The foliage begonias of the Rex type are subject to an insidious disorder, affecting the leaves and eventually the entire plant. The remedy seems to be to discard all suspected stock and to propagate from wholly healthy plants, or to' grow them out of it by planting them in a shaded airy greenhouse bench for a summer and potting again in fall.

The interest in begonias centers in their use as ornamental subjects. It is said that the stalks of some of the species arc used as the leaf-stalks of rhubarb are used. The rhizomes of many species, particularly those from South America, are bitter and astringent and are employed locally for certain fevers and for syphilis. Some species contain purgative principles. The sour sap of one of the Asiatic species is said to be used for the cleaning of weapons.

The first begonia was introduced into England in 1777, B. nitida. Since then, about 200 have proved of value to the horticulturist. Few other plants have been improved or varied so rapidly, there being thousands of variations now in cultivation, displaying the most gorgeous colors in their flowers and beautiful coloring in their leaves. The development of the modern race of hybrid tuberous begonias followed the introduction of B. Veitchii, B. rosaeflora, B. Davisii, B. boliviensis, B. Pearcei and others after 1860. The geographical distribution of begonias is very disjunctive and localized. They are indigenous to Mexico, Central and South America, Asia, and South Africa. They seem to have no genetic relationship with other plants now living. For literature, see Dryander. The Genus Begonia, Trans, of the Linn. Soc., Vol. I, 1791; Klotzsch, Begoniaceen-Gattungen und Arten, 12 plates, 1855 (Abh. Ak. Berlin); DeCandolle's Prodromus, 15, 1, 1864; and floras of regions in which begonias arc native.

General culture and propagation.

For horticultural purposes, the begonias may be arranged in four groups: The socotrana or semi-tuberous set; the tuberous-rooted; the foliage kinds, mostly rhizomatous; and the fibrous-rooted. The bedding begonias are mostly of the fibrous-rooted section, particularly in the isemperflorens group, although the improved tuberous kinds may be used for this purpose in special places.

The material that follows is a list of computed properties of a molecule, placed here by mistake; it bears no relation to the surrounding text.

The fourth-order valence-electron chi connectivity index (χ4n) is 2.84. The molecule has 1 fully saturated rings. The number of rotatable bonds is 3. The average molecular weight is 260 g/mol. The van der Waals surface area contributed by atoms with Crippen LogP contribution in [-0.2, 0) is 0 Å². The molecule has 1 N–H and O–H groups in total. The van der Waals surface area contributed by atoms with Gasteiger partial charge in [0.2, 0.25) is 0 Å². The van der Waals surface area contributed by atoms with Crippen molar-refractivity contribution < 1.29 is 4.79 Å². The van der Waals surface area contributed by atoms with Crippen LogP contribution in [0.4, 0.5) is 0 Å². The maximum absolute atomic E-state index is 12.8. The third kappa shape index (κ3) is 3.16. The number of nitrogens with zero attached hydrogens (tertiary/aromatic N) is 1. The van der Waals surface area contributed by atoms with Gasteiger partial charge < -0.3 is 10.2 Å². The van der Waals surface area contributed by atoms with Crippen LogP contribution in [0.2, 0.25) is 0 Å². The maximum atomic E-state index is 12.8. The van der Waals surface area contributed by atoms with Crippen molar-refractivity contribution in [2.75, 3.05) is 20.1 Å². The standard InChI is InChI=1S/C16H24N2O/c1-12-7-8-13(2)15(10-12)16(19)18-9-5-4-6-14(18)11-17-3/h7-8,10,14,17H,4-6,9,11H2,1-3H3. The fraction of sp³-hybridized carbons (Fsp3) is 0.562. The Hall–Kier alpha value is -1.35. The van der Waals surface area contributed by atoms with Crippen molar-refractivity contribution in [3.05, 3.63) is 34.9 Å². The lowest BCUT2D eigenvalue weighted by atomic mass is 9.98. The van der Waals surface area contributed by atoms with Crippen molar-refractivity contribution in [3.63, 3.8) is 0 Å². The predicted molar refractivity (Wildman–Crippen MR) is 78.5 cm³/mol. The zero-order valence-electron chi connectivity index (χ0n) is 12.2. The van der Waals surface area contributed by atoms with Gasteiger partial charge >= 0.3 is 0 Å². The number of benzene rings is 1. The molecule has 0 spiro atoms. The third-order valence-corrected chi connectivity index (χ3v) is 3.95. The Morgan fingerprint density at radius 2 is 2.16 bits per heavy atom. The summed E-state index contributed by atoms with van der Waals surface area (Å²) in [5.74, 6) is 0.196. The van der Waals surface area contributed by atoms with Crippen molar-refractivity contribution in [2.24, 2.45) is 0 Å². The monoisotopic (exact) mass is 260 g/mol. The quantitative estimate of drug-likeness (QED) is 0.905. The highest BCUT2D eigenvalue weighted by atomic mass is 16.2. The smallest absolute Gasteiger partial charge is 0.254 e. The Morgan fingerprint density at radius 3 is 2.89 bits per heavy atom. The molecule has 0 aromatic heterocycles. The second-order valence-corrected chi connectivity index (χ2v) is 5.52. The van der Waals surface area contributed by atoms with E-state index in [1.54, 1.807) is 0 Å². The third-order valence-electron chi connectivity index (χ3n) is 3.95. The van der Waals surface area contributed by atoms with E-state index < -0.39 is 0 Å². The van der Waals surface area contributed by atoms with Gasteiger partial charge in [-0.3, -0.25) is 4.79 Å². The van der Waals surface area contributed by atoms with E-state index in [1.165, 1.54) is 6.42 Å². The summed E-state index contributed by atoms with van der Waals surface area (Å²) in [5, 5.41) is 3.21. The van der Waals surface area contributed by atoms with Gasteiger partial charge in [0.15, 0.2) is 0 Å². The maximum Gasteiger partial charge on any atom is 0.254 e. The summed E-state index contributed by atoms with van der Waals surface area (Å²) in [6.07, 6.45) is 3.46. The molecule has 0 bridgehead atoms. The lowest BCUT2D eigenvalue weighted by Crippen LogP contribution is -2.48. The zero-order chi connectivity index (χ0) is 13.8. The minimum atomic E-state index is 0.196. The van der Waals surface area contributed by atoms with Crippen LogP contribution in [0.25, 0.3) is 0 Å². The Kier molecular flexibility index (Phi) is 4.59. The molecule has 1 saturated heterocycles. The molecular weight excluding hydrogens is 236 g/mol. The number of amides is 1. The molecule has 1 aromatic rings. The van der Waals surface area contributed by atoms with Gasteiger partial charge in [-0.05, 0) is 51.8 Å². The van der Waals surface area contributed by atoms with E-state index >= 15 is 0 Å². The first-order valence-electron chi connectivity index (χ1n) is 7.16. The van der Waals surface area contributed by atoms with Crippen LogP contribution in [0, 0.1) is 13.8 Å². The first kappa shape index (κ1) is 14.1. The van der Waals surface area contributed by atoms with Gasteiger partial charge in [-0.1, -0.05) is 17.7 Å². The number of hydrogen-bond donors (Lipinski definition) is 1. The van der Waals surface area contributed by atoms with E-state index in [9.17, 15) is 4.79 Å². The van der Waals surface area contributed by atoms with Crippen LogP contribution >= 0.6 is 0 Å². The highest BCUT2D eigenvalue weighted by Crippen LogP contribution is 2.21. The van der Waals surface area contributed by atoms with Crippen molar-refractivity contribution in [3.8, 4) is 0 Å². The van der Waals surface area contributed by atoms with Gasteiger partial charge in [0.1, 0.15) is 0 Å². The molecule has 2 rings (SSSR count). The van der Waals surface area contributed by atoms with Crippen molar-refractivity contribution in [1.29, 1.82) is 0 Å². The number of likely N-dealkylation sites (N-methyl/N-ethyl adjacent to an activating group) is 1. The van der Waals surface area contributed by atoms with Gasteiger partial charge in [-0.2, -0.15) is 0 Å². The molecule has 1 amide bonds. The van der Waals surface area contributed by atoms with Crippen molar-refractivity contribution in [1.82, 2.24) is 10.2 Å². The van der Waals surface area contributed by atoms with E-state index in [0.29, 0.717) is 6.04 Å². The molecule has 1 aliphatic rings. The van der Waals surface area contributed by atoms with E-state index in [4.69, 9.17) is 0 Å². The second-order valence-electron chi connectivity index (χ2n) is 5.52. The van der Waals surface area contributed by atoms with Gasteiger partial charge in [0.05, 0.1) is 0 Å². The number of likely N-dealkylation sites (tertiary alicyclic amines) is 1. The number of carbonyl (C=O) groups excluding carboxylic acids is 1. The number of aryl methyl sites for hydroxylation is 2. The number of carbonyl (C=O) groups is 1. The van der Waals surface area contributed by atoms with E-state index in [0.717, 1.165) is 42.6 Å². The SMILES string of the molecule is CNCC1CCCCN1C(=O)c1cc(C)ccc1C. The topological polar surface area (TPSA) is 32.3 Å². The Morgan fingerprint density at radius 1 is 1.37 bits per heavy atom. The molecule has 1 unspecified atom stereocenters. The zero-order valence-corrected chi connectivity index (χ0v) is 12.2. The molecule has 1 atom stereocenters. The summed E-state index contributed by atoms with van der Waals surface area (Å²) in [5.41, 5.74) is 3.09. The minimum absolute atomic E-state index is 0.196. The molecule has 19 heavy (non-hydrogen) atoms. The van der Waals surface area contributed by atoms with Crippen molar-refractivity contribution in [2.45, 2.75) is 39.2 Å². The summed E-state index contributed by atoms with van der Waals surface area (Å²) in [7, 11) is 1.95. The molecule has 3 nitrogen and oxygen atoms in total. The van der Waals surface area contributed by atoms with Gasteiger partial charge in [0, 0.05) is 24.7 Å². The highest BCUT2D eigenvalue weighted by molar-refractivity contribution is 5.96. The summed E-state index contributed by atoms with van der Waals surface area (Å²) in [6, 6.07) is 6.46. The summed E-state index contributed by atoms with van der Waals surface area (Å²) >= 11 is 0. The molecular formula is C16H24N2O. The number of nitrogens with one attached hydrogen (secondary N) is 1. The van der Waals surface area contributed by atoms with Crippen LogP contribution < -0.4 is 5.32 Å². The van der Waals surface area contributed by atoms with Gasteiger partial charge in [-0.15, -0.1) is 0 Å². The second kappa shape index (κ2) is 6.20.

(1) The semi- tuberous or bulbous group comprises such begonias as B. socotrana and Gloire de Sceaux. They require much care and should be grown in a soil with more leaf-mold than the fibrous-rooted, and a temperature of 65° to 70° in the daytime and 60° at night. Of Gloire de Sceaux and some others, plants two years old will be found best for decorative purposes. For special notes on B. socotrana, see the treatment of that species, page 473.

(2) The tuberous begonias are grown in pots, boxes or baskets, under glass, or as bedding plants in a shaded border. If the plants are intended for pot-culture in the greenhouse, it is best to use the tubers. For early flowering, start the tubers in February or March, either in small pots or shallow boxes. The soil may be composed of loam, sharp-sand and leaf-mold, and the temperature about 60 to 65 degrees. When the plants are ready for repotting, well-rooted manure may be added, and when the roots have taken a fresh hold a cooler temperature may be maintained. For bedding purposes, seedling plants, as well as tubers, may be used, providing they are of a first-class strain. Tubers are preferred if early-flowering plants are desired. For further cultural notes, see the discussion on page 471.

(3) The Rex begonias are grown entirely for the beauty of their foliage. They may be propagated by means of either shoot- or leaf-cuttings, the latter being the better when plants have to be raised in quantity. Large and well-matured, but still healthy and vigorous leaves may have the principal nerves cut on the underside. The leaf is then pegged or weighted down on the surface of a well-drained propagating bed. If carefully shaded, roots will be formed at every cut, a tiny leaf will follow (Fig. 501), and the little plants may be inserted singly in small pots. Another method is to cut the large leaves into triangular parts, with a bit of the main petiole at the tip of each, and insert the pieces about 1 inch, with the lower or thickest end of the rib downward (Figs. 502, 503). Still another method is to cut the leaf in two, across the veins, and stand it edgewise in the propagating bed. The young plants may be potted-up into small pots, using a light, porous, sifted soil. Keep shaded in a low house with a moist atmosphere. The soil may be gradually made coarser with each potting until in the final shift; an unsifted compost of two parts loam, one part leaf-mold, one part well- rotted manure, and one part sand, is used, adding a sprinkling of lime. While watering, avoid wetting the leaves as much as possible, and keep large, well-developed plants in a shaded house, with plenty of ventilation day and night during the summer.